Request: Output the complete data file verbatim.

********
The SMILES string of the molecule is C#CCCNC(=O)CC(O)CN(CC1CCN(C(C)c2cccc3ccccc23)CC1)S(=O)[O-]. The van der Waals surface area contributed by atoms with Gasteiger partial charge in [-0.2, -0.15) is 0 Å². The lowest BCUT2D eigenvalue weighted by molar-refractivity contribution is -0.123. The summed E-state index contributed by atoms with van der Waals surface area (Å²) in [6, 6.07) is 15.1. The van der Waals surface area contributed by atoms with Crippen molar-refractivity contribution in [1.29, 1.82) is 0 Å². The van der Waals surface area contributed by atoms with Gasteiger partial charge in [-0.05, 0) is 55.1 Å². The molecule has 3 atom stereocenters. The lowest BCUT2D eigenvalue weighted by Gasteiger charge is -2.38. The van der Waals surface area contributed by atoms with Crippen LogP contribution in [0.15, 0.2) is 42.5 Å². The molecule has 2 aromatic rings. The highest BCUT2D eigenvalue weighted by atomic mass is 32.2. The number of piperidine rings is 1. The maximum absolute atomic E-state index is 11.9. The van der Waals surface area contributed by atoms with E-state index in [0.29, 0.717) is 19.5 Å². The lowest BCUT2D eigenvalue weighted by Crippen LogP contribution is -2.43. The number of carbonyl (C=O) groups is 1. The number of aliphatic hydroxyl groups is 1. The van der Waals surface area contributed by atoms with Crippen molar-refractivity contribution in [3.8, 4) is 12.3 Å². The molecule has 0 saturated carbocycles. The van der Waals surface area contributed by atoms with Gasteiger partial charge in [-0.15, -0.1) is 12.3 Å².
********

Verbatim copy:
The SMILES string of the molecule is C#CCCNC(=O)CC(O)CN(CC1CCN(C(C)c2cccc3ccccc23)CC1)S(=O)[O-]. The van der Waals surface area contributed by atoms with Gasteiger partial charge in [-0.2, -0.15) is 0 Å². The lowest BCUT2D eigenvalue weighted by molar-refractivity contribution is -0.123. The summed E-state index contributed by atoms with van der Waals surface area (Å²) in [6, 6.07) is 15.1. The van der Waals surface area contributed by atoms with Crippen molar-refractivity contribution in [1.29, 1.82) is 0 Å². The van der Waals surface area contributed by atoms with Gasteiger partial charge in [-0.05, 0) is 55.1 Å². The molecule has 3 atom stereocenters. The lowest BCUT2D eigenvalue weighted by Gasteiger charge is -2.38. The van der Waals surface area contributed by atoms with Crippen LogP contribution in [0.15, 0.2) is 42.5 Å². The molecule has 2 aromatic rings. The highest BCUT2D eigenvalue weighted by atomic mass is 32.2. The number of piperidine rings is 1. The maximum absolute atomic E-state index is 11.9. The van der Waals surface area contributed by atoms with E-state index in [0.29, 0.717) is 19.5 Å². The lowest BCUT2D eigenvalue weighted by Crippen LogP contribution is -2.43. The number of carbonyl (C=O) groups is 1. The number of aliphatic hydroxyl groups is 1. The van der Waals surface area contributed by atoms with Crippen molar-refractivity contribution in [3.8, 4) is 12.3 Å². The molecule has 0 saturated carbocycles. The van der Waals surface area contributed by atoms with Gasteiger partial charge in [-0.15, -0.1) is 12.3 Å².